Camshaft

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Figure 1. A rotating cam.[1]

A camshaft is a rod which rotates and slides against a piece of machinery in order to turn rotational motion into linear motion. This change of motion is accomplished by the camshaft moving further and closer from the axis of rotation as the camshaft is pushed by the machinery.[2] These moving pieces of the shaft are the cams. The linear distance moved is called the 'throw' and can be seen in Figure 1.


A camshaft on an internal combustion heat engine is a device that controls both the input of fuel and the expulsion of exhaust fumes. It consists of several radial cams, each displacing intake or exhaust valves. This camshaft is connected to the crankshaft via belt, chain or gears. This ensures consistent timing of the valves in relation to the motion of the pistons.[3]

Figure 2. A diagram of a 4-stroke internal combustion engine. The cams are at the top of figure 2, notice how they turn their spinning motion into a linear motion for the valves.[4]


The function of a camshaft is dependent on how a valve works and the function of the cam itself. A valve on a cylinder head consists of two basic parts, a stem and a head (see Figure 2). The head plugs the nozzle that allows fuel intake or exhaust flow and requires linear motion.[5] A cam, in its simplest definition, is a mechanical link that converts rotational motion into linear motion, or vice versa.[2] The cams on a camshaft achieve this displacement by the rotation of a radial pattern, and a follower which moves perpendicular to the rotational axis. The cam pattern on a camshaft is non-circular with a single lobe. The follower matches the displacement of the cam as it rotates. This displacement is then translated to the stem of the valve, allowing head to rise as the lobes of the cam pass through the follower.[5]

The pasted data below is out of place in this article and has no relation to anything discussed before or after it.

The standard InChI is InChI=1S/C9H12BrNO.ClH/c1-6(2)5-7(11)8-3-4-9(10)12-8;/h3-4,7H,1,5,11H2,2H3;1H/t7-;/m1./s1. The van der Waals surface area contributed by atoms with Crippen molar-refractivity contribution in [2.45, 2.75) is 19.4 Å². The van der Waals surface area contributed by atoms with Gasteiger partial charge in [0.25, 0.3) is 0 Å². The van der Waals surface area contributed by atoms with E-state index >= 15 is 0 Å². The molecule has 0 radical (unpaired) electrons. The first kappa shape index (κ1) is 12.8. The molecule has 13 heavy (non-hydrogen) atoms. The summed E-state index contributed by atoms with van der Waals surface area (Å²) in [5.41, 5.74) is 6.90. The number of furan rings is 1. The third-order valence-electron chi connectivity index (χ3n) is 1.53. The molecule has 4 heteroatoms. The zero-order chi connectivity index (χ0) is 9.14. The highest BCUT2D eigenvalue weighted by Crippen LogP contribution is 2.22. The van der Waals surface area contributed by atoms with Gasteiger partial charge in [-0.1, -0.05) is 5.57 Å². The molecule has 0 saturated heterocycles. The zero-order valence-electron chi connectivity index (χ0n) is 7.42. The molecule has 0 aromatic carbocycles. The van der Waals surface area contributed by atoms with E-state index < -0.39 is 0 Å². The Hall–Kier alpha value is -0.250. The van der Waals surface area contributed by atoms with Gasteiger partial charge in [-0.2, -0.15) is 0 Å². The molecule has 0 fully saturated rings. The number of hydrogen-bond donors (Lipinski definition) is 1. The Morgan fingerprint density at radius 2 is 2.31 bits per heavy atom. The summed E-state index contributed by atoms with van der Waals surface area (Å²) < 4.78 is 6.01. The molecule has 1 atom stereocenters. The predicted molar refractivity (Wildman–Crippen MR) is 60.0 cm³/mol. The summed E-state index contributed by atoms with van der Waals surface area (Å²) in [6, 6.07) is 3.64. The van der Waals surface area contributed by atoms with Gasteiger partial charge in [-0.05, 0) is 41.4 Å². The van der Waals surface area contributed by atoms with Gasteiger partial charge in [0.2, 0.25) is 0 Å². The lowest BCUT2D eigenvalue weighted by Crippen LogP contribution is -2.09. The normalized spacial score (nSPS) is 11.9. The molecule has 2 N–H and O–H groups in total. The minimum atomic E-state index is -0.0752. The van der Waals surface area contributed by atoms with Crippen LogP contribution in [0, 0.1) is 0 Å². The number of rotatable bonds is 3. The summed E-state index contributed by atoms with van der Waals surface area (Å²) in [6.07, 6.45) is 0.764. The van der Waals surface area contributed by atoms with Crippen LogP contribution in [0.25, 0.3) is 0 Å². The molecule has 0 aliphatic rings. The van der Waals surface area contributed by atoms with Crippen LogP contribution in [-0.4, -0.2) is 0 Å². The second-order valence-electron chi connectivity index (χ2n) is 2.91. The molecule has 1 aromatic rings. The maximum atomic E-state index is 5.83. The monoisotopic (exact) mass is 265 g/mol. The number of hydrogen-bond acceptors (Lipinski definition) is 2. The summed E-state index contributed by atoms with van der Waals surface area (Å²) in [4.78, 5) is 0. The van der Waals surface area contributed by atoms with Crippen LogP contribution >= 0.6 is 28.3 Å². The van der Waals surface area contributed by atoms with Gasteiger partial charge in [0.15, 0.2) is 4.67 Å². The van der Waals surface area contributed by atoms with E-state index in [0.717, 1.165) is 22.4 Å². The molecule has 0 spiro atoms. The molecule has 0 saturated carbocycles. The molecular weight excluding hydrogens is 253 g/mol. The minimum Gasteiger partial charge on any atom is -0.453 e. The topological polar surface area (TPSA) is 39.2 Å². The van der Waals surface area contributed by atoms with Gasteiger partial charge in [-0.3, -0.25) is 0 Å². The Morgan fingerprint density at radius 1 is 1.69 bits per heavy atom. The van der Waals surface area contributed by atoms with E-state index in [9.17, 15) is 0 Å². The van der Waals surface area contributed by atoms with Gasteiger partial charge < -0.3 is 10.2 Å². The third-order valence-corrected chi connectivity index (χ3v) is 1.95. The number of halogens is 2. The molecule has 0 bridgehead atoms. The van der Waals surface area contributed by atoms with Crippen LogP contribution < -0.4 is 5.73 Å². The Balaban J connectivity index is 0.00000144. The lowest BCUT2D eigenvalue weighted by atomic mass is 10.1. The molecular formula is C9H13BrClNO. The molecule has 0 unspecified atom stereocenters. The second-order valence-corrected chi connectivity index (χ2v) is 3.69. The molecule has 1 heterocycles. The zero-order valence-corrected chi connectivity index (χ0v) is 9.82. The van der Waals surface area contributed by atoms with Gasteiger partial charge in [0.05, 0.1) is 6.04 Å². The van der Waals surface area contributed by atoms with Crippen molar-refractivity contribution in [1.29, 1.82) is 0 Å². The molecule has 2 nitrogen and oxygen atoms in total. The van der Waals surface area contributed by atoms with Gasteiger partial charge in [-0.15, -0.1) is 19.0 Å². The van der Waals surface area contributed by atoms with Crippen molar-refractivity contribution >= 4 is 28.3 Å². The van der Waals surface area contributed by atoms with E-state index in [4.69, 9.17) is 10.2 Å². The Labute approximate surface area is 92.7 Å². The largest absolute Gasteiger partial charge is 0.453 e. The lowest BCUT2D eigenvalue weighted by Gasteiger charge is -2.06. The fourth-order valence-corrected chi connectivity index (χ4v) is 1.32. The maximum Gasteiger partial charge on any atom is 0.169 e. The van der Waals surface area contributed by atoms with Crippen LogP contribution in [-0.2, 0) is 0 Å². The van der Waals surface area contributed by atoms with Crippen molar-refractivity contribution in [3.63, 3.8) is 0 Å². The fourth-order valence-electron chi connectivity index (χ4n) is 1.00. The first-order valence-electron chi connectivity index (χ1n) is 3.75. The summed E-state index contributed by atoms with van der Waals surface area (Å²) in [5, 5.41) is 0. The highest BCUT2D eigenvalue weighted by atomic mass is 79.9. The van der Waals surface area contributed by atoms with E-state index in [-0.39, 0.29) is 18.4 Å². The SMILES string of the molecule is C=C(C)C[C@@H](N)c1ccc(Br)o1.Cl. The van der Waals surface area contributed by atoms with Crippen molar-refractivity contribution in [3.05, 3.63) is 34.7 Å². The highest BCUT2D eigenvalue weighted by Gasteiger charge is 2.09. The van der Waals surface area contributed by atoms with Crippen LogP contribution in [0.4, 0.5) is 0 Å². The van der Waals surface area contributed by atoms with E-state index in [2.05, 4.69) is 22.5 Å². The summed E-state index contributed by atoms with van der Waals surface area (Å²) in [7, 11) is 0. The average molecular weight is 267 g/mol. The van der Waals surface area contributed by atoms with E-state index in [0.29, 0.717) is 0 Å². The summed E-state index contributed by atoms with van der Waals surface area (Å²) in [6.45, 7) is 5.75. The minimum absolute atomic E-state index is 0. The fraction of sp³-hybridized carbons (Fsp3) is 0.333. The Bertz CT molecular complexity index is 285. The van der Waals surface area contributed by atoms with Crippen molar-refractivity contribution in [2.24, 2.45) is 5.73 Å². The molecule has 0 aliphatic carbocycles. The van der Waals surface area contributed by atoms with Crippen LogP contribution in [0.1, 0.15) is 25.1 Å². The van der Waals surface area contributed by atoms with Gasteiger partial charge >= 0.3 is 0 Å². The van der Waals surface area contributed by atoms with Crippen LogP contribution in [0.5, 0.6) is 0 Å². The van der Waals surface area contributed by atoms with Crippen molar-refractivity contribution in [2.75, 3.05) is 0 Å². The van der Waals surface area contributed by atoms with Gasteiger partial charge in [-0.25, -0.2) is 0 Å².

Since an automotive engine has several pistons like the piston in Figure 2, a single cam is insufficient for all of these pistons. An entire rod covered with cams must be used. This is the camshaft seen in Figure 3. Note that the precise placement of the cams along the shaft allow for precise timing of the relative valves opening and closing. This precise timing is needed since a car engine is firing at thousands of RPM.[3] Making sure that the timing is proper in a car engine is one of the simpler ways to save money and energy.

Figure 3. A camshaft for an inline four-cylinder engine. Notice how each set of four cams is separated, making this for a 16-valve engine.[6]

References

  1. MsC Technology. (2011). Eccentric Cam [Online]. Available: http://msc-technology.wikispaces.com/Mechanical+Design#Cams
  2. 2.0 2.1 MsC Technology. (2011). Mechanical Design [Online]. Available http://msc-technology.wikispaces.com/Mechanical+Design#Cams
  3. 3.0 3.1 Engine Basics. (2009). Understanding Camshafts [Online]. Available: http://www.enginebasics.com/Engine%20Basics%20Root%20Folder/Basic%20Camshaft%20Understanding.html
  4. Zephyris. (2010). 4 Stroke Engine [Online]. Avaliable: http://en.wikipedia.org/wiki/Internal_combustion_engine#mediaviewer/File:4StrokeEngine_Ortho_3D_Small.gif
  5. 5.0 5.1 D. Fuhller. (2014). Camshaft FAQs: What is Lobe Separation? What are Intake and Exhaust Centerlines? (And More) [Online]. Available:http://www.onallcylinders.com/2014/02/07/camshaft-faqs-lobe-separation-intake-exhaust-centerlines/
  6. D. Fuller. (2014). Camshaft [Online]. Available: http://www.onallcylinders.com/2014/02/07/camshaft-faqs-lobe-separation-intake-exhaust-centerlines/

Authors and Editors

James Jenden, Scott Kosasih, Richard Logan, Jason Donev
Last updated: September 25, 2015
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